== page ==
A Ukrainian soldier gets ready to pick up artillery shells at his fighting position near Bakhmut, Ukraine, on February 22, 2024.

A Ukrainian soldier gets ready to pick up artillery shells at his fighting position near Bakhmut, Ukraine, on February 22, 2024. Diego Herrera Carcedo / Anadolu via Getty Images

The West is underestimating Ukraine’s artillery needs

Russia is producing far more 152mm shells than Ukrainian forces can obtain, researchers say.

Though the United States and European allies have increased production of artillery shells and ammunition in recent months, they still don’t come close to meeting Ukraine’s needs, according to a new paper from the European Council on Foreign Relations.

Ukraine uses a lot of shells simply to hold the territory it has won back from Russia since the start of the 2022 expanded invasion of Ukraine—as many as 6,000 rounds daily. The U.S. and European allies responded by greatly expanding shell manufacturing: they are expected to produce 1.3 million 155mm howitzer rounds this year and more capacity is slated to come online in 2025, wrote the report's authors, who are researchers from Germany.

But Ukraine’s needs are far greater. Last March, Ukraine’s Defense Secretary Oleksij Reznikov said Ukraine needed 356,400 shells a month “for the successful execution of battlefield tasks,” which works out to 11,800 shots per day. 

However, an Estonian study from December notes that even those numbers are well below what Russia is capable of producing. “In 2024, production and recovery will increase further and would likely reach up to 4.5 million units. This volume significantly exceeds the amount of artillery ammunition available to Ukraine,” the Estonians note. 

The authors of the German study, which examined more than 200 papers and other resources, say that at current levels the math doesn’t work out well for Ukraine.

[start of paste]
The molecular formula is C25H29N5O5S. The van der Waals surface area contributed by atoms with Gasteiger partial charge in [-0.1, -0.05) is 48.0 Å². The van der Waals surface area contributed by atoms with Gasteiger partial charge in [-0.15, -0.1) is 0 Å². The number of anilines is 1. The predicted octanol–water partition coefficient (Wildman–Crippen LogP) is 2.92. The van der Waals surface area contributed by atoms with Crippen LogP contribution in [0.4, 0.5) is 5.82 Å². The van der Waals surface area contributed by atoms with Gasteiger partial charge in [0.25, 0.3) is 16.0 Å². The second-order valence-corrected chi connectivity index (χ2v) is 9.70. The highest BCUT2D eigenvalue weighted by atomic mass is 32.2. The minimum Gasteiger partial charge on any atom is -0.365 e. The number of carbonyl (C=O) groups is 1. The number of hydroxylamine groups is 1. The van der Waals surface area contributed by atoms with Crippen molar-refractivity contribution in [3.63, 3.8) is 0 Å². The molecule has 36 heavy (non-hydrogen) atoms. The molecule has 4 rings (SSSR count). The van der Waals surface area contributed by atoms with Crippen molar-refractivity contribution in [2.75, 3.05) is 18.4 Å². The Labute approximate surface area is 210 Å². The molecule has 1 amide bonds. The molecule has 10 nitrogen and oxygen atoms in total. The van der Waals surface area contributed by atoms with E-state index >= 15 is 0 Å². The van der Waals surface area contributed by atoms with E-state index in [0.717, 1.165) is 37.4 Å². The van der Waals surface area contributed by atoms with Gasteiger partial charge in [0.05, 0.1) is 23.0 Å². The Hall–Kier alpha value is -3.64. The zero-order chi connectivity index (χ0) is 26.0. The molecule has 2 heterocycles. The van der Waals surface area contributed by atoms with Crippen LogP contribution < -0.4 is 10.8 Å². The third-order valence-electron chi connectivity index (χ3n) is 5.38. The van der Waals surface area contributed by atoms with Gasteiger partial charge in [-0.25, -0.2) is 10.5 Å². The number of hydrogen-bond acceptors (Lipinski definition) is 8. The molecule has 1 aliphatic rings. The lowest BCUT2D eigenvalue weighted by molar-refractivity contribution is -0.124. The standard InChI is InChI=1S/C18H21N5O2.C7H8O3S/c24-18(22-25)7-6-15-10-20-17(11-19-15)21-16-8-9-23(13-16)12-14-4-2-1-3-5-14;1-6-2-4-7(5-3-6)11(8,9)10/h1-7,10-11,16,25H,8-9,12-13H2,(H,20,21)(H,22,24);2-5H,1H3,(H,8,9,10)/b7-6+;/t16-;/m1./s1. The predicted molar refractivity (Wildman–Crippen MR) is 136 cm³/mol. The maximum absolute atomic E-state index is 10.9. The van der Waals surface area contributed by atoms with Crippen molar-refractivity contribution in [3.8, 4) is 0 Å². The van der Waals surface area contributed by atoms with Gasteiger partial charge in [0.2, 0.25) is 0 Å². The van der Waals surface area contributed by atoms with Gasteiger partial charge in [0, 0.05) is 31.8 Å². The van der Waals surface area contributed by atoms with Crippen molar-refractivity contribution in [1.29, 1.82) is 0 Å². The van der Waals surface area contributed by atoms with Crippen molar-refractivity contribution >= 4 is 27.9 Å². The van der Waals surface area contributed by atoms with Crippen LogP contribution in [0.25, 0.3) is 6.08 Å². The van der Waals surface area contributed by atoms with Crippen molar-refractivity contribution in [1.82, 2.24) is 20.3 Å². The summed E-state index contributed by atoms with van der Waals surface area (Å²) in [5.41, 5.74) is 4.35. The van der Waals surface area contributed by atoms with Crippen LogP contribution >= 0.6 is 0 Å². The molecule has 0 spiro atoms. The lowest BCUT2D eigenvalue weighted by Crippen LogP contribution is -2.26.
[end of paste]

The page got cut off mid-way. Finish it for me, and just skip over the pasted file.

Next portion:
The 1.3 million rounds of 155mm ammunition in 2024 “would correspond to around 3,600 shots per day. If you compare this value with the minimum that the Estonian Ministry of Defense states in its study with a daily requirement of 6,700 — or even our even lower value of a minimum defense of 5,000 per day — this is far too low,” the paper states.

Still, Western officials contend that Russia’s ammunition production capabilities are insufficient to achieve its objectives. So while they may have the shells, they don’t have the bullets. 

Gustav Gressel, one of the paper’s authors, told Defense One that “EU and U.S. production are set to increase throughout the year …so we are below this average now, but by the end of the year the situation will improve for Ukraine. If, of course, the supplement will pass Congress and the U.S. is on board.”

The U.S. is poised to produce 2.6 million 155mm rounds per year by 2025, Defense One’s Sam Skove recently wrote. But, Gressel said, those numbers are for next year. 

 “Ammunition production is expanding both in the U.S. and the EU, both of which are scheduled to produce over 1 million rounds in 2025. However, production right now is lower. And in the U.S., the third tranche of subsidies to expand production is held up in Congress, and I do not know how far the delay may cause problems in the expansion of production.”